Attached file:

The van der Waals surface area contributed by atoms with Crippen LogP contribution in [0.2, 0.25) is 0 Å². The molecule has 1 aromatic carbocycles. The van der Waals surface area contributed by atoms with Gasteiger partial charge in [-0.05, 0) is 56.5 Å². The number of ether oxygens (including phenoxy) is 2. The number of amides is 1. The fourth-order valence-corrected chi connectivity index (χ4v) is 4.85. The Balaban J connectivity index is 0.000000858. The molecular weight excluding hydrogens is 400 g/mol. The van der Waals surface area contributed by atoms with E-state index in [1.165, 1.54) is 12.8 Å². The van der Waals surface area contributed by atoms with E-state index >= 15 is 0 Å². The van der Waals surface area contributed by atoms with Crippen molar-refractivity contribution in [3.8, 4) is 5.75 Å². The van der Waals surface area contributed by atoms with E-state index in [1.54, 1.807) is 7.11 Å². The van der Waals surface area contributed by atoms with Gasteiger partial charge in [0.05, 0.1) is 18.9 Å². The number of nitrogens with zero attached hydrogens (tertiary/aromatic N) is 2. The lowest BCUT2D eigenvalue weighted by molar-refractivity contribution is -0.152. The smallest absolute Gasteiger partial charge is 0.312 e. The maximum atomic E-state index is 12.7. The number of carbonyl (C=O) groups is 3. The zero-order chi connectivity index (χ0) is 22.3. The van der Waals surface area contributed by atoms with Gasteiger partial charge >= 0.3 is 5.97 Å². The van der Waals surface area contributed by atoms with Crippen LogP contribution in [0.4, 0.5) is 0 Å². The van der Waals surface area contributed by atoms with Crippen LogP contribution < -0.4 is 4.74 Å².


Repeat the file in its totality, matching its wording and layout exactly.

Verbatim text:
The van der Waals surface area contributed by atoms with Crippen LogP contribution in [0.2, 0.25) is 0 Å². The molecule has 1 aromatic carbocycles. The van der Waals surface area contributed by atoms with Gasteiger partial charge in [-0.05, 0) is 56.5 Å². The number of ether oxygens (including phenoxy) is 2. The number of amides is 1. The fourth-order valence-corrected chi connectivity index (χ4v) is 4.85. The Balaban J connectivity index is 0.000000858. The molecular weight excluding hydrogens is 400 g/mol. The van der Waals surface area contributed by atoms with E-state index in [1.165, 1.54) is 12.8 Å². The van der Waals surface area contributed by atoms with E-state index >= 15 is 0 Å². The van der Waals surface area contributed by atoms with Crippen molar-refractivity contribution in [3.8, 4) is 5.75 Å². The van der Waals surface area contributed by atoms with E-state index in [1.54, 1.807) is 7.11 Å². The van der Waals surface area contributed by atoms with Gasteiger partial charge in [0.05, 0.1) is 18.9 Å². The number of nitrogens with zero attached hydrogens (tertiary/aromatic N) is 2. The lowest BCUT2D eigenvalue weighted by molar-refractivity contribution is -0.152. The smallest absolute Gasteiger partial charge is 0.312 e. The maximum atomic E-state index is 12.7. The number of carbonyl (C=O) groups is 3. The zero-order chi connectivity index (χ0) is 22.3. The van der Waals surface area contributed by atoms with Gasteiger partial charge >= 0.3 is 5.97 Å². The van der Waals surface area contributed by atoms with Crippen LogP contribution in [0.4, 0.5) is 0 Å². The van der Waals surface area contributed by atoms with Crippen LogP contribution < -0.4 is 4.74 Å².